Of course, Israel Idonije and Willie Young haven't even been mentioned yet. 

Like previous seasons, the Lions are deep and talented across the defensive line in 2013. If this defense has any chance to be good, it will be through the effort up front. On Thursday night, we saw that theory in action. 

 

Player Discipline Hasn't Been Fixed

The Lions have the talent on both sides of the football to compete for a playoff berth this season. But an old wart of this club has continued to show up this preseason. 

Detroit committed five personal fouls against the Patriots, including a pair of late hits, an unnecessary roughness call and a ridiculous taunting violation from defensive end Willie Young. Lions head coach Jim Schwartz benched Young after his silly stunt toward quarterback Tom Brady.

It's also worth noting that the Lions committed three personal foul penalties in their loss to the Cleveland Browns a week earlier. All three were after-the-whistle infractions that resulted from a player losing his cool. 

The dumb penalties continue to be a trend of Schwartz's reign in Detroit. Oftentimes, the 15-yard decisions have hurt the Lions.

Detroit might not be able to get over the hump in the win-loss column unless the hot-headed mistakes stop happening. So far this preseason, they have proven to still be a real problem. 

 

The Starting Offense and Defense Took Positive Steps Forward

Neither the first-team offense nor the defense was perfect against the Patriots, but both units have to feel much better about the way they played Thursday night. 

Andrew Weber-USA TODAY Sports

Even without Calvin Johnson available, the starting offense found the end zone for the first time this preseason and scored 16 total points in one half of work.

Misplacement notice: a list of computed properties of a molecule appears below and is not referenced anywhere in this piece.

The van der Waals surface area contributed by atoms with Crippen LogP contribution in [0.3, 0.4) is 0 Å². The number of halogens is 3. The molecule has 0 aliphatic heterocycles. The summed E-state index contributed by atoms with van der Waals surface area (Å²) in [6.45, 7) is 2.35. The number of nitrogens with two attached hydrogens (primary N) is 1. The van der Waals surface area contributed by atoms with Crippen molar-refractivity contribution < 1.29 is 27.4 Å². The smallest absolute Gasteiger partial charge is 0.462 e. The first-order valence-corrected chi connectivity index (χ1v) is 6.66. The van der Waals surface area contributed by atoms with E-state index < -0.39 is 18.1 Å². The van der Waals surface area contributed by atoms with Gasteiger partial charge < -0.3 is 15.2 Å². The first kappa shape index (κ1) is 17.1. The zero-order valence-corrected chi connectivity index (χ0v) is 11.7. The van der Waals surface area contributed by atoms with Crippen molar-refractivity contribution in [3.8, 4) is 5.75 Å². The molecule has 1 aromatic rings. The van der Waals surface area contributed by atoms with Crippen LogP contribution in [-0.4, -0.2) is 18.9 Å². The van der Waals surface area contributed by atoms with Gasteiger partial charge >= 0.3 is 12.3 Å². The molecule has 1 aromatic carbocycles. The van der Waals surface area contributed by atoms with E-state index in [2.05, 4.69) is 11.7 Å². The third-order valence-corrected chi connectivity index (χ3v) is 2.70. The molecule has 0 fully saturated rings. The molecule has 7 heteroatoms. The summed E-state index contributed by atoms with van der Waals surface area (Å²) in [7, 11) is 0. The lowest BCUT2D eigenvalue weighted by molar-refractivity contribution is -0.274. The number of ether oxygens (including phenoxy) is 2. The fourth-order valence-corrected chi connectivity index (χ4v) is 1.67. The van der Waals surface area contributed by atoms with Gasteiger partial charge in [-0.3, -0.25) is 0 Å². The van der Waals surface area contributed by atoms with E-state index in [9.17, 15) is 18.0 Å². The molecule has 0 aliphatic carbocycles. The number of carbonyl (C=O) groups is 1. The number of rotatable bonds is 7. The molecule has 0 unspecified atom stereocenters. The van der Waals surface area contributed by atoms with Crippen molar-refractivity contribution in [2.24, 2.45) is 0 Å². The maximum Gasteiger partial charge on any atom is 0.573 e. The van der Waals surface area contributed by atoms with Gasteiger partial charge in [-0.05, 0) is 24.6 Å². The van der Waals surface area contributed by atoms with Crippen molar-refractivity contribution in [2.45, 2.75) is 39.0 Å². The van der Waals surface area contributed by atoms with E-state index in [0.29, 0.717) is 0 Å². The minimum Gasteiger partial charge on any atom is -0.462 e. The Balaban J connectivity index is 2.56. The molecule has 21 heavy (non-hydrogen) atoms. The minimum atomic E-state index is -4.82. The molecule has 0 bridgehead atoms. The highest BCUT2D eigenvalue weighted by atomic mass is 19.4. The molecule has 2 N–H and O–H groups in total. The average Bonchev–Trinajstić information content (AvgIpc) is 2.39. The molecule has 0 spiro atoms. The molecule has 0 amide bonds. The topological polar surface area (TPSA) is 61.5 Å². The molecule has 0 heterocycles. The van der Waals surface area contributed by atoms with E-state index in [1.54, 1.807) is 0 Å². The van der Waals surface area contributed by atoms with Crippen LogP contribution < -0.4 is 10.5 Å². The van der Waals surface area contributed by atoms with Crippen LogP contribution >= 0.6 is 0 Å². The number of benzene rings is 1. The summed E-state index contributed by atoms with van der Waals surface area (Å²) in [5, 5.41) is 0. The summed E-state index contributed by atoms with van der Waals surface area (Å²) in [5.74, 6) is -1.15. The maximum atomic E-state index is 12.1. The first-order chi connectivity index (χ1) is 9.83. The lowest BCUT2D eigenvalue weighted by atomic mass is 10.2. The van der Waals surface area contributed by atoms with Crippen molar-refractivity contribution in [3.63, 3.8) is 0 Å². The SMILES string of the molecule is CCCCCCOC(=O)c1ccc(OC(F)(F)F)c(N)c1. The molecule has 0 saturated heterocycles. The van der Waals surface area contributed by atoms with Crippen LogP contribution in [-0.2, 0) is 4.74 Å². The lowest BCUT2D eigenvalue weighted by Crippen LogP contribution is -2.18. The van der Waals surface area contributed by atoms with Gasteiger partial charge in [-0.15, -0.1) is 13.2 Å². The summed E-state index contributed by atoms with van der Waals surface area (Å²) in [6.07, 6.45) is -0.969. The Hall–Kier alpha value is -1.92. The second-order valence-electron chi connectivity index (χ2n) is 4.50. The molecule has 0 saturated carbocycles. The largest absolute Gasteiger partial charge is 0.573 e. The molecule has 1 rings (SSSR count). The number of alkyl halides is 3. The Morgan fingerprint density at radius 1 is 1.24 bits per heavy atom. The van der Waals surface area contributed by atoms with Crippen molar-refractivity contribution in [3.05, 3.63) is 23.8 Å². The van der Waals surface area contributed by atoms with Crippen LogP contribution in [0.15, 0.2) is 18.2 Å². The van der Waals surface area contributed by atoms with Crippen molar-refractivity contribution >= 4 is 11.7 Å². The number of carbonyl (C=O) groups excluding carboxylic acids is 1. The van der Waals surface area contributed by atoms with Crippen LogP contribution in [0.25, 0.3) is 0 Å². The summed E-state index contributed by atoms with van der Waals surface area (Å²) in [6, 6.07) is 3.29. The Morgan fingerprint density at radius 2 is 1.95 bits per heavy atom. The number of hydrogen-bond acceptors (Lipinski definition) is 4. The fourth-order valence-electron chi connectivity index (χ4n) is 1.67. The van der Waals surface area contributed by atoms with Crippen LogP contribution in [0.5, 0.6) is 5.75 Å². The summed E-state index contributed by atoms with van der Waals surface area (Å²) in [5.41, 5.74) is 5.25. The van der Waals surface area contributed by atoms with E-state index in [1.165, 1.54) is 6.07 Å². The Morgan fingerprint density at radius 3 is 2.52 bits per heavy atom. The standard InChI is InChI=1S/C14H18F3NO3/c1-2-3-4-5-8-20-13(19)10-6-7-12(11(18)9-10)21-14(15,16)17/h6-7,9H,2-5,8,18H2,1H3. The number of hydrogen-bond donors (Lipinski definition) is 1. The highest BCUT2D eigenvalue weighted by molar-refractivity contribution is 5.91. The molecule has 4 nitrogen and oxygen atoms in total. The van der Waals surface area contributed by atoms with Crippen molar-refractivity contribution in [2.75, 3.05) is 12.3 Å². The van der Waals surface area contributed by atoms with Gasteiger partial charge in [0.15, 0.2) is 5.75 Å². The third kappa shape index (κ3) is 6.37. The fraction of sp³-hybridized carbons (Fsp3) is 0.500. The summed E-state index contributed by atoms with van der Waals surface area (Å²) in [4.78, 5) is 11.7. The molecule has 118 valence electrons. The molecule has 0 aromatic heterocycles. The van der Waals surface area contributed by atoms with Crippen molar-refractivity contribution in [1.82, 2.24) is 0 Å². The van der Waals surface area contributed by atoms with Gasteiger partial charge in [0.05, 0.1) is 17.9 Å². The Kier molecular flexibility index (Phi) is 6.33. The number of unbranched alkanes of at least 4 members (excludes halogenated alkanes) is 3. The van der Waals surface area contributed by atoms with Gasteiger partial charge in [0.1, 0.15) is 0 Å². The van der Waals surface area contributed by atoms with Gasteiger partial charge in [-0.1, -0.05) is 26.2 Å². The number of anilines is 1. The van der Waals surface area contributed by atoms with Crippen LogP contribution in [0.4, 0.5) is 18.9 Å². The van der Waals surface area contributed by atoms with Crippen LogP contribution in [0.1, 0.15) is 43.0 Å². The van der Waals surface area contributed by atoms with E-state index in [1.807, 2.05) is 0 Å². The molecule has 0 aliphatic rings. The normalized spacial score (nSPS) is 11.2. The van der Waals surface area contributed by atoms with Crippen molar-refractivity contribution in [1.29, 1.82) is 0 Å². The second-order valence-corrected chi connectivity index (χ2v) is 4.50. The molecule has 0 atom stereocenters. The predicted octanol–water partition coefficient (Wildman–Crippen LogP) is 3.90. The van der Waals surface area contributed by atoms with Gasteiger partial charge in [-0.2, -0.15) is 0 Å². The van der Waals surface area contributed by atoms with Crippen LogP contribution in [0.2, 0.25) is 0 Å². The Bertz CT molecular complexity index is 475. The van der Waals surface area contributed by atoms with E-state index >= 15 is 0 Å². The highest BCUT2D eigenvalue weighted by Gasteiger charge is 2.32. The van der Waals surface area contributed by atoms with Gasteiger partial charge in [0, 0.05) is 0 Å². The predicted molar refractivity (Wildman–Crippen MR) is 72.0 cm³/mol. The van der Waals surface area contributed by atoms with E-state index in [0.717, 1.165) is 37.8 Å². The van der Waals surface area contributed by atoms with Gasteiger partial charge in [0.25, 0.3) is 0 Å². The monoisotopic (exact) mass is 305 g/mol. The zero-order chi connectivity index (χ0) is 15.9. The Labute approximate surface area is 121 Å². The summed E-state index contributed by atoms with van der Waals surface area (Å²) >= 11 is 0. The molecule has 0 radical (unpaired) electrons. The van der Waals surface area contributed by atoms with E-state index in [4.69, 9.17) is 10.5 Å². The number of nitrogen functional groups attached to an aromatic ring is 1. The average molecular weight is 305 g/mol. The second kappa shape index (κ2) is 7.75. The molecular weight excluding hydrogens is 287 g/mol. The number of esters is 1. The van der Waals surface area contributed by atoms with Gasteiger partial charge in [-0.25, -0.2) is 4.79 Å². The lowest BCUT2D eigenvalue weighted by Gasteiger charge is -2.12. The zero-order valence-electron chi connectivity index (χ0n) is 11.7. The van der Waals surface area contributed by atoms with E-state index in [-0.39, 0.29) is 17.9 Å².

The running game struggled to gain footing early on, but Reggie Bush helped spark the offense with short receptions that he turned into big yards. Matthew Stafford was somewhat erratic accuracy-wise, but he did find tight end Tony Scheffler for a score in the second quarter. Overall, it was a performance to build on, especially considering Johnson wasn't in the lineup.

The defense had to be happy about the four turnovers it forced, and the three points allowed to a Tom Brady-led offense (even if it is still gelling in New England) were a good sign. Chris Houston intercepted Brady when a pick-play went wrong, and Detroit also forced three first-half fumbles. Brady threw for nearly 200 yards, but the Lions can handle volume stats as long as turnovers come and points are kept off of the scoreboard. 

Caution is always suggested when analyzing preseason performances, but the Lions now have some positive film to build off of as the regular season approaches. The mini-steps forward certainly beat the alternative. 

 

Backup Running Back is Settled

Can we call the Lions' backup running back race? It certainly looks like it. 

Joique Bell was once again the clear No. 2 back Thursday night. He made the most of his opportunity, carrying five times for 52 yards and catching two passes for another 49 in an impressive performance. Overall, Bell has been the much better back this preseason.

Decided? Lions Backup Running Backs This Preseason
G Att Yrd Avg Rec
J. Bell 3 12 78 6.5 7
M. Leshoure 3 12 56 4.7 0

NFL.com

Meanwhile, likely third-stringer Mikel Leshoure rushed five times for 32 yards, but he was the fourth running back off of the bench against the Patriots. Unless he turns on the jets over the last week or so, there's no telling what his role could be once the regular season starts. 

Through three preseason games, it's abundantly clear that Bell has earned the job as Reggie Bush's backup. Leshoure, who was once a promising second-round pick, might have to carve out a role on special teams to have much of an impact for the Lions.